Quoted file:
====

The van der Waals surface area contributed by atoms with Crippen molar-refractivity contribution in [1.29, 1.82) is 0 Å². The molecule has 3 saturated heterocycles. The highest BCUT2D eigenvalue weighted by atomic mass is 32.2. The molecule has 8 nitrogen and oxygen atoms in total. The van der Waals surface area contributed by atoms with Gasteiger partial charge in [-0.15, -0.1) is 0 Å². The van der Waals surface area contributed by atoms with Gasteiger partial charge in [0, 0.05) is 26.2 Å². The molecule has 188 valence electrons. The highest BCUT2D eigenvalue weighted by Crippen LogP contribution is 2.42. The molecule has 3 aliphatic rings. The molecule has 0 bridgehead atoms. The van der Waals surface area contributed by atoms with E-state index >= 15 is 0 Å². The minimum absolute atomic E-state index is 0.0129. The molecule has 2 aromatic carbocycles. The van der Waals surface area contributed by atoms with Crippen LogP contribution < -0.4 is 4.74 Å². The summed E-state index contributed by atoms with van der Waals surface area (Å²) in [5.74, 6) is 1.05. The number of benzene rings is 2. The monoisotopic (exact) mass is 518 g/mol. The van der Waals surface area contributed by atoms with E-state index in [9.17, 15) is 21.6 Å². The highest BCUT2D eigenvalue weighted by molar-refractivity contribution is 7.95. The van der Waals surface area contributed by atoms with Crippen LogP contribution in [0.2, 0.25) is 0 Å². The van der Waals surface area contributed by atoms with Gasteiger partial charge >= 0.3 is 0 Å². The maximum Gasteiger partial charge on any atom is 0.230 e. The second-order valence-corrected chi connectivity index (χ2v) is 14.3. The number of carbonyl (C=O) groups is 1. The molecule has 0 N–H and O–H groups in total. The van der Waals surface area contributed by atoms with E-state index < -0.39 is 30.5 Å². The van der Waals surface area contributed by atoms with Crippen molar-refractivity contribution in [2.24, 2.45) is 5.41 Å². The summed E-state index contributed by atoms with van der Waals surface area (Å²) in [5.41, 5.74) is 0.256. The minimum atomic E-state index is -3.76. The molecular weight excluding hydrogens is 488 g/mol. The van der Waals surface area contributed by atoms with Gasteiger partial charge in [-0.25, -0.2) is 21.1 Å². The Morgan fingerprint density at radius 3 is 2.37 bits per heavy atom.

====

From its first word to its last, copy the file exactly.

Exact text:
The van der Waals surface area contributed by atoms with Crippen molar-refractivity contribution in [1.29, 1.82) is 0 Å². The molecule has 3 saturated heterocycles. The highest BCUT2D eigenvalue weighted by atomic mass is 32.2. The molecule has 8 nitrogen and oxygen atoms in total. The van der Waals surface area contributed by atoms with Gasteiger partial charge in [-0.15, -0.1) is 0 Å². The van der Waals surface area contributed by atoms with Gasteiger partial charge in [0, 0.05) is 26.2 Å². The molecule has 188 valence electrons. The highest BCUT2D eigenvalue weighted by Crippen LogP contribution is 2.42. The molecule has 3 aliphatic rings. The molecule has 0 bridgehead atoms. The van der Waals surface area contributed by atoms with E-state index >= 15 is 0 Å². The minimum absolute atomic E-state index is 0.0129. The molecule has 2 aromatic carbocycles. The van der Waals surface area contributed by atoms with Crippen LogP contribution < -0.4 is 4.74 Å². The summed E-state index contributed by atoms with van der Waals surface area (Å²) in [5.74, 6) is 1.05. The number of benzene rings is 2. The monoisotopic (exact) mass is 518 g/mol. The van der Waals surface area contributed by atoms with E-state index in [9.17, 15) is 21.6 Å². The highest BCUT2D eigenvalue weighted by molar-refractivity contribution is 7.95. The van der Waals surface area contributed by atoms with Crippen LogP contribution in [0.2, 0.25) is 0 Å². The van der Waals surface area contributed by atoms with Gasteiger partial charge >= 0.3 is 0 Å². The maximum Gasteiger partial charge on any atom is 0.230 e. The second-order valence-corrected chi connectivity index (χ2v) is 14.3. The number of carbonyl (C=O) groups is 1. The molecule has 0 N–H and O–H groups in total. The van der Waals surface area contributed by atoms with E-state index < -0.39 is 30.5 Å². The van der Waals surface area contributed by atoms with Crippen molar-refractivity contribution in [2.24, 2.45) is 5.41 Å². The summed E-state index contributed by atoms with van der Waals surface area (Å²) in [5.41, 5.74) is 0.256. The minimum atomic E-state index is -3.76. The molecular weight excluding hydrogens is 488 g/mol. The van der Waals surface area contributed by atoms with Gasteiger partial charge in [-0.25, -0.2) is 21.1 Å². The Morgan fingerprint density at radius 3 is 2.37 bits per heavy atom.